2018 In Books

Another year, another stack of books read. For the last few years I’ve been participating in the Goodreads Challenge. You start the year by giving yourself a target number to complete, and are able to keep track on your progress through the website. In 2018 I set myself the target of getting through 60 books, which I finally reached on the 30th of December, and have set myself the same goal again this year.

In July, I moved jobs to be a bit closer to home and as a result I now drive to work instead of the 2.5 hour round trip on the train I used to have. While this has been lovely for my work/life balance, it does mean I’ve lost quite a big chunk of my reading time, so hitting 60 again might be a little ambitious. We’ll see.

Rather than talk about all 60 books I read, I’ve picked out the 5 highlights, but the full list is at the bottom if you’re interested. I love browsing charity shops for books, so you will no doubt find some older books here mixed in with a few newer ones.

I’d love to hear if you took the Goodreads Challenge and how you got on. How many of my books from 2018 have you read? Any recommendations, please leave a comment.

In no particular order, my top 5 reads of 2018 were:

Norwegian Wood – Haruki Murakami

Very different to the books I usually read, which is probably why it has stayed with me for so long. Oddly I didn’t particularly enjoy reading it at the time as it is pretty slow I did take a little pause in the middle somewhere and briefly considered leaving it there. I’m glad I stuck with it. The main character, Toru looks back on his college years, and the events that shaped his life, in particular love and loss. Looking back now, I can’t remember a lot of what happened in the book, or how it ended, but more the journey the characters take along the way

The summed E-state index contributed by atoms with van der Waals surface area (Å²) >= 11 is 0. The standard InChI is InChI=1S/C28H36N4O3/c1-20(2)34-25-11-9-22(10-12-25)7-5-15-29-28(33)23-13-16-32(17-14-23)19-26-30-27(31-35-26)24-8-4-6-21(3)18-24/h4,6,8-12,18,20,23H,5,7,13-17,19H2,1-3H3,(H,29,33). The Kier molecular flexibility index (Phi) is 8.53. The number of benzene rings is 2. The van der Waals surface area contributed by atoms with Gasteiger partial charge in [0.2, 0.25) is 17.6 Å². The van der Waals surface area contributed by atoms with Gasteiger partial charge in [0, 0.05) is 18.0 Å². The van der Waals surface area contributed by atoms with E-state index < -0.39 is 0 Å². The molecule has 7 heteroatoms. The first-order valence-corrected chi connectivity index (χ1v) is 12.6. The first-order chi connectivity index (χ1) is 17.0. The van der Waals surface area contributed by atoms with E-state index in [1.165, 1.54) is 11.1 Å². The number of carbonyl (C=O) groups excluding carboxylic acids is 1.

The History Of Bees – Maja Lunde

One of my favourite books of all time is Station Eleven, and this uses a similar device of telling different stories from different times, which are all interlinked. In The History Of Bees we follow a story from England in the mid 19th century, near modern day America, and late 21st century China. As the title suggests the link between the 3 narratives is bees, but deeper than that it explores the state of the environment, and the rather depressing fate we’re currently heading towards. The book also explores the relationship between parent and child, as that is the key relationship in each of the stories. After finishing this book you will want to get out there and do something for the environment.

Quiet – Susan Cain

This is a book about introverts, and how dramatically undervalued they (we) are. Throughout the 20th century there’s been a rise in the ‘Extrovert Ideal’, which now seems to dominate what we value the most in western culture, but it hasn’t always been this way. This book is equally valuable for introverts and extroverts, and will make you cherish the differences between us all and how together we can bring about the most change in our world

The Accidental Further Adventures Of The Hundred Year Old Man – Jonas Jonasson

Jonas Jonasson is probably my favourite writer. This is the sequel to ‘The Hundred Year Old Man Who Climbed Out The Window And Disappeared, so if you haven’t read that yet stop what you’re doing and go find it. Allan Karlsson (our Centenarian protagonist) has been involved in most of the major events of the 20th century, and all by complete accident. Allan just lets the world happen around him. You will come away with the feeling that life is full of serendipitous moments, and I find it hugely uplifting, and laugh out loud funny. I would also recommend another Jonasson book ‘The Girl Who Saved The King Of Sweden’.